Novel Encapsulation Technology for Encapsulation of Active Ingredients
- Advanced Materials
Key Problem and Market Opportunity
- Hydrogel capsules have been used to encapsulate cells since they can allow facile diffusion of oxygen and nutrients to the cells. Such compositions have been developed as potential therapeutics for a range of diseases including type I diabetes, cancer, and neurodegenerative disorders such as Parkinson’s.
- Traditional processing of hydrogel particles, such as alginate particles, provides little control over the microstructure or size (diameter) of the capsules. When living cells are encapsulated in the particles, the diffusion of oxygen and nutrients is restricted by the presence of the thick hydrogel shell. Also, proliferation and fusion of cells are prohibited due to the lack of aqueous space.
- Moreover, the preparation of such particles often involves the use of organic solvents. Such solvents are costly, toxic, flammable and harmful to the environment.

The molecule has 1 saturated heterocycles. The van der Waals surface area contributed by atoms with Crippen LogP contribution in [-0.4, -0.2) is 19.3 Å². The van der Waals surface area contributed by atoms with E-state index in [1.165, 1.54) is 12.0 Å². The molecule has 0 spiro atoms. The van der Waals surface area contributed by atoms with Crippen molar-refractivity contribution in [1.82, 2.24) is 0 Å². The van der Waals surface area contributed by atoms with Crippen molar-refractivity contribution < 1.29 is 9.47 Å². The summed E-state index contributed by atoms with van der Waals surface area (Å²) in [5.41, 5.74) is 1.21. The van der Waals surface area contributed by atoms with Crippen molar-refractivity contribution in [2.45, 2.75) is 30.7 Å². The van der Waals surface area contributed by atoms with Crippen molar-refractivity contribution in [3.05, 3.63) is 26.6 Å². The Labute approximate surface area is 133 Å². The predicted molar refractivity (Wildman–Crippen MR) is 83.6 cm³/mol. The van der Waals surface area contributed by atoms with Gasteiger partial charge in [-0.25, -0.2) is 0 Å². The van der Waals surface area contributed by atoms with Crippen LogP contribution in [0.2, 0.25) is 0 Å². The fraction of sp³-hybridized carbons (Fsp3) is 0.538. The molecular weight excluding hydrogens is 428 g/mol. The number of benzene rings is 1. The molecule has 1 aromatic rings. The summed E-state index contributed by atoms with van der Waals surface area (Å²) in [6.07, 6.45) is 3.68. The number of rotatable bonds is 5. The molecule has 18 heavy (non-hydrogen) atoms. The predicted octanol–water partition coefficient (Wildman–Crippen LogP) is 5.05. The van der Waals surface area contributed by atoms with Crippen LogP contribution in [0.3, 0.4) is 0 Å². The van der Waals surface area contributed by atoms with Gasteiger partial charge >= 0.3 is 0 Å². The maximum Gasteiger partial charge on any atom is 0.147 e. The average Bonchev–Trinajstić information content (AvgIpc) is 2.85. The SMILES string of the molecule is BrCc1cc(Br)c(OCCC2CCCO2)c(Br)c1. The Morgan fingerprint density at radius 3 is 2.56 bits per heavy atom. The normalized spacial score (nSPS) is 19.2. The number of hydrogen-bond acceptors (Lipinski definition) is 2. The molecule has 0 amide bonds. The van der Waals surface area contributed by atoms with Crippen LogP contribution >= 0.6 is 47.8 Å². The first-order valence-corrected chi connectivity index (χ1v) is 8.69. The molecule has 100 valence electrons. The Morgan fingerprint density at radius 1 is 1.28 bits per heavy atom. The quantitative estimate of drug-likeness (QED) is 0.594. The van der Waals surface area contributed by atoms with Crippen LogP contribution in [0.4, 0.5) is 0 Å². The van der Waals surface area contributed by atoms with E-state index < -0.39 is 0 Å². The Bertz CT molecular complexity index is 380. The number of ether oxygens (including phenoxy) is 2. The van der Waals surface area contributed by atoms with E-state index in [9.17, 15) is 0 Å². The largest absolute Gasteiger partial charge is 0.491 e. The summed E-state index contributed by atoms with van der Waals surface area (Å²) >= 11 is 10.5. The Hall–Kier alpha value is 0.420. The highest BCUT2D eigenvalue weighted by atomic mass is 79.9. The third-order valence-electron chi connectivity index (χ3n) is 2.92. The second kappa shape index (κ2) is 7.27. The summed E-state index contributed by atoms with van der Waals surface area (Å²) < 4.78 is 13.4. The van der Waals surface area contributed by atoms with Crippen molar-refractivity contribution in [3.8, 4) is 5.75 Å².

Key Advantages of the Technology
- The current invention is a new and low-cost process of making hydrogel capsules using microfluidic technology to generate emulsion from immiscible aqueous phase, and then solidify the emulsion into gel capsules.
- This invention allows the encapsulation of living cell species.
- In the core-shell structured capsule has a liquid core and solid shell. Structure of this kind provides different microenvironment for co-delivery of different species without mutual contamination.
- A variety of solutes known in the art can be used to form the all-aqueous emulsions. Exemplary solutes include, but are not limited to, polymers, such as polyethylene glycol (PEG), dextran, methyl cellulose, polyvinyl alcohol (PVA), and polyvinyl pyrrolidone (PVP), caseinate, and alginate; salts, such as phosphates (e.g., tripotassium phosphate and disodium phosphate), citrates (e.g., sodium citrate), sulfates (e.g., sodium sulfate), and carbonates.
Potential Product and Services
- Methods for preparing capsules, such as micro- and/or nanocapsules, from all-aqueous emulsions for a variety of applications, such as drug delivery (e.g., small molecules, biomolecules, cells, etc.) and encapsulation of active ingredients, such as proteins, insecticides, herbicides, salts, and macromolecules etc.
Key Advantages of the TechnologyDevelopment status and IP Strength
- Proof-of-Concept is completed
- Patents have been granted in US, pending in CN and HK